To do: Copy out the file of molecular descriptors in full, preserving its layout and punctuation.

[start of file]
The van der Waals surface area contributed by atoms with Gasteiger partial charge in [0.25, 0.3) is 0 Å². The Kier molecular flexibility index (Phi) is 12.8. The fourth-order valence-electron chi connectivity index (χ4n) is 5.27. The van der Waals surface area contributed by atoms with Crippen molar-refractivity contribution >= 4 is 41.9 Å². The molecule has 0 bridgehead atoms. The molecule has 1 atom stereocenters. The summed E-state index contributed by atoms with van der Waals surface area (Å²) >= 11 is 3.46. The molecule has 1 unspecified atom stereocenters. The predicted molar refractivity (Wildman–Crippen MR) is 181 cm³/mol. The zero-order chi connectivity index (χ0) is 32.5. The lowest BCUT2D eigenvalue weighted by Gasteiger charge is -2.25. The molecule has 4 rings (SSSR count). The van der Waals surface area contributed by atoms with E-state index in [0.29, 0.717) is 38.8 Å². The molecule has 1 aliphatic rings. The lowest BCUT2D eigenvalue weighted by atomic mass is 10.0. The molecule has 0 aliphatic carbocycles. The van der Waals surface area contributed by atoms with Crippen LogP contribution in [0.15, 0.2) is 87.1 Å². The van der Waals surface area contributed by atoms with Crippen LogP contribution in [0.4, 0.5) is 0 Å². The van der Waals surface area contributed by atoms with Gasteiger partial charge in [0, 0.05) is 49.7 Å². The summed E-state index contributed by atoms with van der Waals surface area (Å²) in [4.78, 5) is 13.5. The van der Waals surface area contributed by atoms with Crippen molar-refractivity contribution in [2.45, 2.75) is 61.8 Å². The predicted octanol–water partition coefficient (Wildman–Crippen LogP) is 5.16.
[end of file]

The van der Waals surface area contributed by atoms with Gasteiger partial charge in [0.25, 0.3) is 0 Å². The Kier molecular flexibility index (Phi) is 12.8. The fourth-order valence-electron chi connectivity index (χ4n) is 5.27. The van der Waals surface area contributed by atoms with Crippen molar-refractivity contribution >= 4 is 41.9 Å². The molecule has 0 bridgehead atoms. The molecule has 1 atom stereocenters. The summed E-state index contributed by atoms with van der Waals surface area (Å²) >= 11 is 3.46. The molecule has 1 unspecified atom stereocenters. The predicted molar refractivity (Wildman–Crippen MR) is 181 cm³/mol. The zero-order chi connectivity index (χ0) is 32.5. The lowest BCUT2D eigenvalue weighted by Gasteiger charge is -2.25. The molecule has 4 rings (SSSR count). The van der Waals surface area contributed by atoms with E-state index in [0.29, 0.717) is 38.8 Å². The molecule has 1 aliphatic rings. The lowest BCUT2D eigenvalue weighted by atomic mass is 10.0. The molecule has 0 aliphatic carbocycles. The van der Waals surface area contributed by atoms with Crippen LogP contribution in [0.15, 0.2) is 87.1 Å². The van der Waals surface area contributed by atoms with Crippen LogP contribution in [0.4, 0.5) is 0 Å². The van der Waals surface area contributed by atoms with Gasteiger partial charge in [0, 0.05) is 49.7 Å². The summed E-state index contributed by atoms with van der Waals surface area (Å²) in [4.78, 5) is 13.5. The van der Waals surface area contributed by atoms with Crippen molar-refractivity contribution in [2.45, 2.75) is 61.8 Å². The predicted octanol–water partition coefficient (Wildman–Crippen LogP) is 5.16.